I’ve been at Sheffield Hallam since 2000. I joined as a lecturer after completing my PhD and a lectureship at Kingston University, and worked my way through to senior lecturer, principal lecturer, reader and now professor since 2015.
One of my first directions when I started at Sheffield Hallam was to champion health psychology within the teaching curriculum, at first in the undergraduate curriculum and then I led the development of our Masters in Health Psychology.
A turning point for me was a principal lecturer promotion opportunity that I didn’t get. I was incredibly disappointed but it made me take a step back, think about my career direction and really focus on research. The other thing that happened around that time was the small matter of having three children, between 2003-2007, which did impact on my ability to do research in the short term although I did manage to publish a few collaborative papers during this period.
Towards the end of this period I got a research leadership role within the department and from that point I established myself more in research and started to build a national profile. I was invited to join the British Psychological Society (BPS) Division of Health Psychology Research Committee and regularly attended and presented at national and interventional conferences.
I was successful in getting a readership in 2012 and then went on the ASPIRE programme and was given a mentor who persuaded me to apply for professor. I don’t think I would have done so otherwise. I think that was about me having a vision in my head of what a professor was, and me not looking like it. The professors who taught me at university were mostly older white men, as I remember. Focusing on the criteria and getting over the vision I had in my head was an important step.
What does it mean personally to you to be a professor at Sheffield Hallam? What do you value about it?
I was always ambitious and, for me personally, research is a really integral part of being an academic. To achieve professorship through a R&I pathway felt very rewarding. It’s also enabled me to have more control over the work I do and to focus my career much more on research, which is the direction I want to go.
If you could go back in time and give yourself some career advice, what would it be?
- Make sensible choices about the work you can choose to do. There are some things you have to do as part of your role. But then there are quite a lot of opportunities that arise or things that you can go and look for. Try to be strategic about which of those you take on. And be flexible enough that if opportunities come up you can take them.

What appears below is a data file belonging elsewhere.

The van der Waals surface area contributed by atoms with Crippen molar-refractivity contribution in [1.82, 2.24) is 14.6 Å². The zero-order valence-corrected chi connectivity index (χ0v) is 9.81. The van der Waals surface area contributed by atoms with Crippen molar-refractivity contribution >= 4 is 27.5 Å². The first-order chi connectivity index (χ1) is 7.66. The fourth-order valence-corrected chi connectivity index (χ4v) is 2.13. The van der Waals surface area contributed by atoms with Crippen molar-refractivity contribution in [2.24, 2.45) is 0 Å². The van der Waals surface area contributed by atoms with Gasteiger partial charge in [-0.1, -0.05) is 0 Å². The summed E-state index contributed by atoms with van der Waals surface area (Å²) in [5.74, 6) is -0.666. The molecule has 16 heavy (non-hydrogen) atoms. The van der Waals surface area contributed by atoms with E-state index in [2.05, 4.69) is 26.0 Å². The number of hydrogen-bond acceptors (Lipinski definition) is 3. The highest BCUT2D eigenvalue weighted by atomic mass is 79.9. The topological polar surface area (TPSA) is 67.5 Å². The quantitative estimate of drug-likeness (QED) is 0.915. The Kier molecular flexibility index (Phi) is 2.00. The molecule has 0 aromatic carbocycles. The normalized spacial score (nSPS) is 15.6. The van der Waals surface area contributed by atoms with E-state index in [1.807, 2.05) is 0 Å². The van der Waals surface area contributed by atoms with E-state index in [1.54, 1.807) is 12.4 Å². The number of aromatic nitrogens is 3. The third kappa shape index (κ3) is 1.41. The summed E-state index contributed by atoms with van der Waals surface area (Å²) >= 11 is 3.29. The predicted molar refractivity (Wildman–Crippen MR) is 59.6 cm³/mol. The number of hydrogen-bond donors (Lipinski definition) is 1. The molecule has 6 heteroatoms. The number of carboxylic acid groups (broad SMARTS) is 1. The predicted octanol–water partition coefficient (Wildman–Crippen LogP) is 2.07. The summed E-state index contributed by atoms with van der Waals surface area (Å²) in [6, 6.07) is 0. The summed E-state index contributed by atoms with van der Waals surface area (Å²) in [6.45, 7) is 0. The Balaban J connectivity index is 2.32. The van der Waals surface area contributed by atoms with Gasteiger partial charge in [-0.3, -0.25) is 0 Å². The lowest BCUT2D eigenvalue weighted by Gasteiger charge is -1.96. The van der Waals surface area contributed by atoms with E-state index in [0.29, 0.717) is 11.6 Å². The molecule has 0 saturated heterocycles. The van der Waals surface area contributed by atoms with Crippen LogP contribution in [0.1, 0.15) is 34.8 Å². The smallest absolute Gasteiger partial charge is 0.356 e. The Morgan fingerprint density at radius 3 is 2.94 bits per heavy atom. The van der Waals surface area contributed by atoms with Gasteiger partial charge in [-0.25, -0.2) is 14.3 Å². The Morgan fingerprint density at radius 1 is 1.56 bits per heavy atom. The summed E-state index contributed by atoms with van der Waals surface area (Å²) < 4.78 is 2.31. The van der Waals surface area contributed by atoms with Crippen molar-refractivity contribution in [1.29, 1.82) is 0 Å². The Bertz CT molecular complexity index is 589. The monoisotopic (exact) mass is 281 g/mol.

- Becoming a research leader and having a national profile doesn’t just happen. You need to build that profile by going to conferences, serving on committees etc. I’ve had opportunities come up because someone is aware of my profile and has phoned me and asked if I’m interested in being involved in project and it’s led to a £2.5m grant.
Tell us about your work as a professor.
I’m the director of the Centre for Behavioural Science and Applied Psychology (CeBSAP), so as well as planning and directing my personal research, and getting involved in large collaborative bids, I’m also strategically identifying areas of growth for the research centre. That means working with a team of researchers to identify opportunities and bring in more research income. I lead on some projects, oversee some projects that the team delivers in an advisory capacity, as well as supporting the research leads team to offer research mentorship, development and support within the Department of Psychology, Sociology and Politics.
At a national level I work with the BPS to link public health with behavioural science, which has been especially relevant during Covid-19. I chair the Behavioural Science Hub Yorkshire and Humber, which is trying to integrate behavioural science into public health practice. I also sit on the BPS Disease Prevention and Behavioural Science Task Force. We’re a group of senior health psychologists from across the country who are trying to use our research and expertise to influence policy to help fight Covid-19. I’ve been involved in some media work, being interviewed on Radio 4, local radio and appearing on Newsnight. It has felt like I have had an opportunity to make a difference at a crucial time for public health.
I’m an editor of the British Journal of Health Psychology, which takes up a lot of my time, and I still teach on the MSc Health Psychology and supervise masters and doctoral students.
It’s really quite varied, which is what I love about it. I’d get really bored if I was just doing the same things all the time.